Goldman chief responds to op-ed by former employee

NEW YORK Wed Mar 14, 2012 1:37pm EDT

Related Topics

Related Interactive

NEW YORK (Reuters) - Goldman Sachs Group Chief Executive Lloyd Blankfein issued an internal response to the biting opinion column in Wednesday's New York Times that was penned by a former employee who said the company's culture has become "toxic and destructive."

In a statement to employees, a copy of which was obtained by Reuters, Blankfein and Chief Operating Officer Gary Cohn hit back at accusations made by Greg Smith, a former vice president, that the investment bank has become more focused on profits than meeting the needs of its clients.

"We were disappointed to read the assertions made by this individual that do not reflect our values, our culture and how the vast majority of people at Goldman Sachs think about the firm and the work it does on behalf of our clients," Blankfein and Cohn said.

"In a company of our size, it is not shocking that some people could feel disgruntled," they added.

The executives' response also said Goldman provides employees with "a mechanism for anonymously expressing their concerns" and misgivings, and it is not aware that Smith used that system to air his grievances prior to issuing his very public letter of resignation in the editorial pages of the New York Times.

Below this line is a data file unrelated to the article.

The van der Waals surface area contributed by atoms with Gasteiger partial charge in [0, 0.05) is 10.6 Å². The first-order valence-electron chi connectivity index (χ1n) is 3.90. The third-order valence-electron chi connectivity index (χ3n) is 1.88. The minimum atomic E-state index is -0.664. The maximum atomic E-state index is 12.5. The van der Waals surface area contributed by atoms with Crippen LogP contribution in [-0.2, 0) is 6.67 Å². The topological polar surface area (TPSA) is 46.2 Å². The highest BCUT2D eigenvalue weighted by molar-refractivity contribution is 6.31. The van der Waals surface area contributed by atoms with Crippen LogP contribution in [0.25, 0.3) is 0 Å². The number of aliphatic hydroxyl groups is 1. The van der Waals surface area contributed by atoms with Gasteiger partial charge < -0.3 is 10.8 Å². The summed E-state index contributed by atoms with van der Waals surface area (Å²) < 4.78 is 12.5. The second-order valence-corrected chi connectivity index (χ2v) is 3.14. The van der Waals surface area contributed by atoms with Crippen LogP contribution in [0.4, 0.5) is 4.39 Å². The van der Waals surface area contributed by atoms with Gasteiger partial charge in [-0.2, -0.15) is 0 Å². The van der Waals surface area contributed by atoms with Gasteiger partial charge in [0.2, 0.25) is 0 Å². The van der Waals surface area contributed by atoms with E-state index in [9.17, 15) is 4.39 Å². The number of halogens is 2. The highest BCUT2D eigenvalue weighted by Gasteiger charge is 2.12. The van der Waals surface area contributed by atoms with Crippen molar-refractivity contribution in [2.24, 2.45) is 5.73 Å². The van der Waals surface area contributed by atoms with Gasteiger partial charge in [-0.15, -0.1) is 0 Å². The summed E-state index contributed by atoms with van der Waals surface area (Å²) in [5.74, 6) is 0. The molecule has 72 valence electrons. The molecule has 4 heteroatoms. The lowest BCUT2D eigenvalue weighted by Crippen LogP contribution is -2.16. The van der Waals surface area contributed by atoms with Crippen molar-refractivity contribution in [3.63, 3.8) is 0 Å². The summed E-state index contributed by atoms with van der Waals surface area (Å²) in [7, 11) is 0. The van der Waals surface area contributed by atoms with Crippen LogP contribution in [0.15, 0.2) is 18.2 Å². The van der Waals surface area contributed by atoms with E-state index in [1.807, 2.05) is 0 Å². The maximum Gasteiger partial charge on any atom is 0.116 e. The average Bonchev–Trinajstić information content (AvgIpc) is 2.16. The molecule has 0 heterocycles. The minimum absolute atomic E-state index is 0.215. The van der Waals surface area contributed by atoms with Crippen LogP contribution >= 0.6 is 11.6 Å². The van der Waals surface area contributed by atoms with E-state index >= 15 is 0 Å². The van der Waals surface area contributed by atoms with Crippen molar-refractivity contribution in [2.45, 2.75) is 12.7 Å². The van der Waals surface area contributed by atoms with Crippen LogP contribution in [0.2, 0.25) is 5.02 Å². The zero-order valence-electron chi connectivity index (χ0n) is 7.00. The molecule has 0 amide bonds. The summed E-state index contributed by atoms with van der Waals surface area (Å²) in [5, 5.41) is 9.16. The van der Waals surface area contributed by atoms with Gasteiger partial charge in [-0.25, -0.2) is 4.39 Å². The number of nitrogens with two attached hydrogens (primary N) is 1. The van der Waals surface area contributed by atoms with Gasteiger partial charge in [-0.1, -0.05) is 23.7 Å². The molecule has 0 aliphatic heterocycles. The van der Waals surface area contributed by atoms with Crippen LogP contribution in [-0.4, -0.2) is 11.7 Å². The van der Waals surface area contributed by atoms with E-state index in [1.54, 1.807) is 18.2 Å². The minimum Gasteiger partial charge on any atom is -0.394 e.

"To put the problem in the simplest terms, the interests of the client continue to be sidelined in the way the firm operates and thinks about making money," Smith said of his employer for the past 12 years.

(Reporting By Katya Wachtel; Editing by Steve Orlofsky)

We welcome comments that advance the story through relevant opinion, anecdotes, links and data. If you see a comment that you believe is irrelevant or inappropriate, you can flag it to our editors by using the report abuse links. Views expressed in the comments do not represent those of Reuters. For more information on our comment policy, see
Comments (1)
Harry079 wrote:
From an Aug. 5, 2009 New York Post story:

GOLDMAN Sachs boss Lloyd Blankfein has warned his employees to avoid high-profile spending, as The Post reported — but his wife evidently didn’t get the memo.

Laura Blankfein and her friend Susan Friedman, wife of another Goldman honcho, Richard Friedman, caused a huge scene at Super Saturday in the Hamptons last weekend when they arrived at the event before the noon start time and balked at waiting in line with the other ticket-holders.

“Their behavior was obnoxious. They were screaming,” said one witness. Blankfein said she wouldn’t wait with “people who spend less money than me.”

Mar 14, 2012 10:21pm EDT  --  Report as abuse
This discussion is now closed. We welcome comments on our articles for a limited period after their publication.